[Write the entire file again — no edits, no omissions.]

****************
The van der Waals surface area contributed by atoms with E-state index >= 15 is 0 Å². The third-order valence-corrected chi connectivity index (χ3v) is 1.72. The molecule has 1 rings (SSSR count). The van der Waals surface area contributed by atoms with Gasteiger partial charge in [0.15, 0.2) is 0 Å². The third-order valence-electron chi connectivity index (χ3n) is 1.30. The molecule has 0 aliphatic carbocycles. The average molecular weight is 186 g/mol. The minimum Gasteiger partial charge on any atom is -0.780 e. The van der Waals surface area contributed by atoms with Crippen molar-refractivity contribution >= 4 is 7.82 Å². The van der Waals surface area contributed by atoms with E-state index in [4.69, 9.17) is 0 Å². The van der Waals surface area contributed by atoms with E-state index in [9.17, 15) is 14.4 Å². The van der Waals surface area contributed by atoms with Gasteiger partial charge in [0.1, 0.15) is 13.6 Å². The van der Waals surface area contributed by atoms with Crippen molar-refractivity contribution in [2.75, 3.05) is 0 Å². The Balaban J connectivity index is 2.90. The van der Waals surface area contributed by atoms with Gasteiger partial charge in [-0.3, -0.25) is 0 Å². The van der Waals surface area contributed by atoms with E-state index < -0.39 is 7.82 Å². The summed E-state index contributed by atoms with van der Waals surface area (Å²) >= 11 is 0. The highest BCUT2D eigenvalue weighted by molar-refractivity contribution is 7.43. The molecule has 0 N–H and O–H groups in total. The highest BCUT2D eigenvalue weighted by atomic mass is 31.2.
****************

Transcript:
The van der Waals surface area contributed by atoms with E-state index >= 15 is 0 Å². The third-order valence-corrected chi connectivity index (χ3v) is 1.72. The molecule has 1 rings (SSSR count). The van der Waals surface area contributed by atoms with Gasteiger partial charge in [0.15, 0.2) is 0 Å². The third-order valence-electron chi connectivity index (χ3n) is 1.30. The molecule has 0 aliphatic carbocycles. The average molecular weight is 186 g/mol. The minimum Gasteiger partial charge on any atom is -0.780 e. The van der Waals surface area contributed by atoms with Crippen molar-refractivity contribution >= 4 is 7.82 Å². The van der Waals surface area contributed by atoms with E-state index in [4.69, 9.17) is 0 Å². The van der Waals surface area contributed by atoms with E-state index in [9.17, 15) is 14.4 Å². The van der Waals surface area contributed by atoms with Gasteiger partial charge in [0.1, 0.15) is 13.6 Å². The van der Waals surface area contributed by atoms with Crippen molar-refractivity contribution in [2.75, 3.05) is 0 Å². The Balaban J connectivity index is 2.90. The van der Waals surface area contributed by atoms with Gasteiger partial charge in [-0.3, -0.25) is 0 Å². The van der Waals surface area contributed by atoms with E-state index < -0.39 is 7.82 Å². The summed E-state index contributed by atoms with van der Waals surface area (Å²) >= 11 is 0. The highest BCUT2D eigenvalue weighted by molar-refractivity contribution is 7.43. The molecule has 0 N–H and O–H groups in total. The highest BCUT2D eigenvalue weighted by atomic mass is 31.2.